Developers are always asking about the technologies that power dotCloud, partly because they are either in the middle of choosing a PaaS provider or contemplating building their own PaaS.

  • What technology stack does dotCloud use?
  • How is application isolation accomplished?
  • How does the platform handle data isolation?
  • How does dotCloud provide security and resiliency?
  • Is dotCloud an open source project?

We decided to write a series of blog posts to expose the essential technologies under the hood.  The first of five blog posts in the PaaS Under the Hood series have been compiled into one eBook, register for your own copy.

Overview of the eBook

Just to give you a sense of the complexity, tens of thousands of apps are constantly deployed and migrated onto the dotCloud platform. Every minute, millions of metrics are collected, aggregated and analyzed, and millions of HTTP requests are routed through the platform. We are lifting the covers off the hood and will be showing you the essential technologies such as Light Weight Virtualization (LXC), cgroups and other specific Linux kernel technologies.  We will also discuss our open source Hipache project which is the distributed proxy that powers dotCloud’s routing layer.

Happy reading and keep on hacking.

ClubbingOwl_COlogo_purple

Things in nightlife are very subjective because it is a business based off of people first, and products (alcohol) come second, so it is hard to build an algorithm to replicate the job of an operator or doorman as far as reservations via a website go” @NYNightLife

The Bar and Nightclubs industry is a $23Bn fragmented industry with high turnover. IBISWorld’s Bars & Nightclubs market research reported that there are approximately 65,774 family-owned and operated businesses in US, with 98% of them employing fewer than 50 employees. The competition for clientele is extremely keen, especially with high concentrations of clubs in metropolitan cities.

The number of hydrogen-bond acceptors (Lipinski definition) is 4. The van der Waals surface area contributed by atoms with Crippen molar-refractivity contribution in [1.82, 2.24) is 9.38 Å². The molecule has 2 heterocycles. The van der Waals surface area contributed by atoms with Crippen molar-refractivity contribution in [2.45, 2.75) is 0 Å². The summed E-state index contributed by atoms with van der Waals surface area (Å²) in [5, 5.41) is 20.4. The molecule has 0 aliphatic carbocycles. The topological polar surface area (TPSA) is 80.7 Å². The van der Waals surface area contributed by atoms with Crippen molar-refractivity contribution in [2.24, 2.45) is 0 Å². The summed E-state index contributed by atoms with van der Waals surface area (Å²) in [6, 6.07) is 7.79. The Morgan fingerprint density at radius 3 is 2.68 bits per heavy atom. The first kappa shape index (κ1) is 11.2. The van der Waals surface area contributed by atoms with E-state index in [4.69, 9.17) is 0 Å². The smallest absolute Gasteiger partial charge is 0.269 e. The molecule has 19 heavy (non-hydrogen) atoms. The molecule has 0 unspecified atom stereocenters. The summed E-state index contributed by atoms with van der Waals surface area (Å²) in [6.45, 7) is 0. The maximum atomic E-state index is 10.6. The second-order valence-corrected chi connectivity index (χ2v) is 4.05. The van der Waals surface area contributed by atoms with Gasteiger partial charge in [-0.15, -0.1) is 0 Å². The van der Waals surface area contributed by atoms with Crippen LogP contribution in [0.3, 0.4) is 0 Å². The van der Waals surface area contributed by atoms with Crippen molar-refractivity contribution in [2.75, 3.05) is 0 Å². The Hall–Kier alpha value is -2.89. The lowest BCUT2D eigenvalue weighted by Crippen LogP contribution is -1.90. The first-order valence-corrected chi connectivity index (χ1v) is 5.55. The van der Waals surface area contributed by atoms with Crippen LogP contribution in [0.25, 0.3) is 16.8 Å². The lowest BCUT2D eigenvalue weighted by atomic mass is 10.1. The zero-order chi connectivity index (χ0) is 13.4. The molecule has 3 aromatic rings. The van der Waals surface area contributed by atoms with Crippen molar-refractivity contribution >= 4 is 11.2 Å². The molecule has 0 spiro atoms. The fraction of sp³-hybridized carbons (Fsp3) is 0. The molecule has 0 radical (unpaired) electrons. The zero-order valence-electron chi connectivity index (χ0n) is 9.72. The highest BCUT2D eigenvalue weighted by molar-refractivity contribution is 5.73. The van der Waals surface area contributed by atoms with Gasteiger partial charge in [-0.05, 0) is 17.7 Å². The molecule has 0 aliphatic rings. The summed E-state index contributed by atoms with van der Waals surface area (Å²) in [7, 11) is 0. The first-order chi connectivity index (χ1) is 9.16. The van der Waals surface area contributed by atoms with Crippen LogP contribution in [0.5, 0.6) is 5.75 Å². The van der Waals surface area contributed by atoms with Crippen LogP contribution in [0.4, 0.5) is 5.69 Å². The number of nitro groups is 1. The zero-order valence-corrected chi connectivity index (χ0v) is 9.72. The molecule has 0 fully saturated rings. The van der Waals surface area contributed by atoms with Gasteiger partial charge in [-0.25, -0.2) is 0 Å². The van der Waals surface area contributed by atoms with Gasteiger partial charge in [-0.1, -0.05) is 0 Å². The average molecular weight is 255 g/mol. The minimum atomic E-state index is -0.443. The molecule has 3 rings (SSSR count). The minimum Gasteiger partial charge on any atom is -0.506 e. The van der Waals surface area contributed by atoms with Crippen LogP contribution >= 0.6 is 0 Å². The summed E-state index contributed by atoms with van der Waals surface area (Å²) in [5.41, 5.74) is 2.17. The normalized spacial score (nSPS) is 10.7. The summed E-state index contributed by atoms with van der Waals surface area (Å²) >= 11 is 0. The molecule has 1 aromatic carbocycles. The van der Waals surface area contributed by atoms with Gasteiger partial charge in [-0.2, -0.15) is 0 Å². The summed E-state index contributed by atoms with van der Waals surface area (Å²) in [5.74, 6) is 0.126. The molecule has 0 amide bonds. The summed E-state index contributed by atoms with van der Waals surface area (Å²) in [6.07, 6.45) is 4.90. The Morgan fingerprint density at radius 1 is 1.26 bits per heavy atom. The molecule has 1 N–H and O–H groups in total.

It is tougher for nightclub owners than restaurant owners to turn a profit as there are fewer hours of operations and fewer days of operations per year. To add to the problem, nightclub clientele tend to occupy tables until closing and /or occupy their tables longer than dining in restaurants which means an empty table is lost revenue.

According to Chef’s Blade, there are many fixed costs that nightclub owners cannot change such as rent, equipment, insurance, inventory, payroll, and others. Clubbing Owl aims to provide   a full suite of venue management and outbound marketing software to nightclub owners so that they can positively impact cash flow.

CheckIn_largeUnlike other traditional club management software that serves back office, Clubbing Owl is designed to serve 3 communities – club-goers, nightclub owners, and promoters.

For club-goers, Clubbing Owl’s platform can confirm guest admissions through SMS text messaging. The system is integrated in real time with guest list management so that no guests is ever turned away at the door. The integration with Facebook allows Clubbing Owl to update the club-goers’ Facebook status once they have been confirmed. The status updates not only let their friends know about the clubs they frequent but also allow club owners and promoters to tap into their guests’ network of friends.

For promoters, Clubbing Owl can help promoters with their guest list management. Promoters can send SMS communication to club-goers as soon as they are confirmed on the guest list.